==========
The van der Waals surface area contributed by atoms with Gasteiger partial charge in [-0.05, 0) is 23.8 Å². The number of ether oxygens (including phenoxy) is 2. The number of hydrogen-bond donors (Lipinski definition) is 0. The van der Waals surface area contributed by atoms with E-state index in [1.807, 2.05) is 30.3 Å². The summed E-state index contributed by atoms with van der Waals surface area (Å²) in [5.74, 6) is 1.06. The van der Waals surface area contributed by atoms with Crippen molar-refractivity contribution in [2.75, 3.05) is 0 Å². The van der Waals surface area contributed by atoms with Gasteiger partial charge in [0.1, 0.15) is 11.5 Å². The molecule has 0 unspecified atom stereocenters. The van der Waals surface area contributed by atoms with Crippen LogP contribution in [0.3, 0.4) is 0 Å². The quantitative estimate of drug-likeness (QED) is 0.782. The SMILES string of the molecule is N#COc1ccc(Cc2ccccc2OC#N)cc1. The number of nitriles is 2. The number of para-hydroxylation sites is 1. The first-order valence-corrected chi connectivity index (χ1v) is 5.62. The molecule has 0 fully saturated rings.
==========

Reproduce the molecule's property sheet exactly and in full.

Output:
The van der Waals surface area contributed by atoms with Gasteiger partial charge in [-0.05, 0) is 23.8 Å². The number of ether oxygens (including phenoxy) is 2. The number of hydrogen-bond donors (Lipinski definition) is 0. The van der Waals surface area contributed by atoms with E-state index in [1.807, 2.05) is 30.3 Å². The summed E-state index contributed by atoms with van der Waals surface area (Å²) in [5.74, 6) is 1.06. The van der Waals surface area contributed by atoms with Crippen molar-refractivity contribution in [2.75, 3.05) is 0 Å². The van der Waals surface area contributed by atoms with Gasteiger partial charge in [0.1, 0.15) is 11.5 Å². The molecule has 0 unspecified atom stereocenters. The van der Waals surface area contributed by atoms with Crippen LogP contribution in [0.3, 0.4) is 0 Å². The quantitative estimate of drug-likeness (QED) is 0.782. The SMILES string of the molecule is N#COc1ccc(Cc2ccccc2OC#N)cc1. The number of nitriles is 2. The number of para-hydroxylation sites is 1. The first-order valence-corrected chi connectivity index (χ1v) is 5.62. The molecule has 0 fully saturated rings.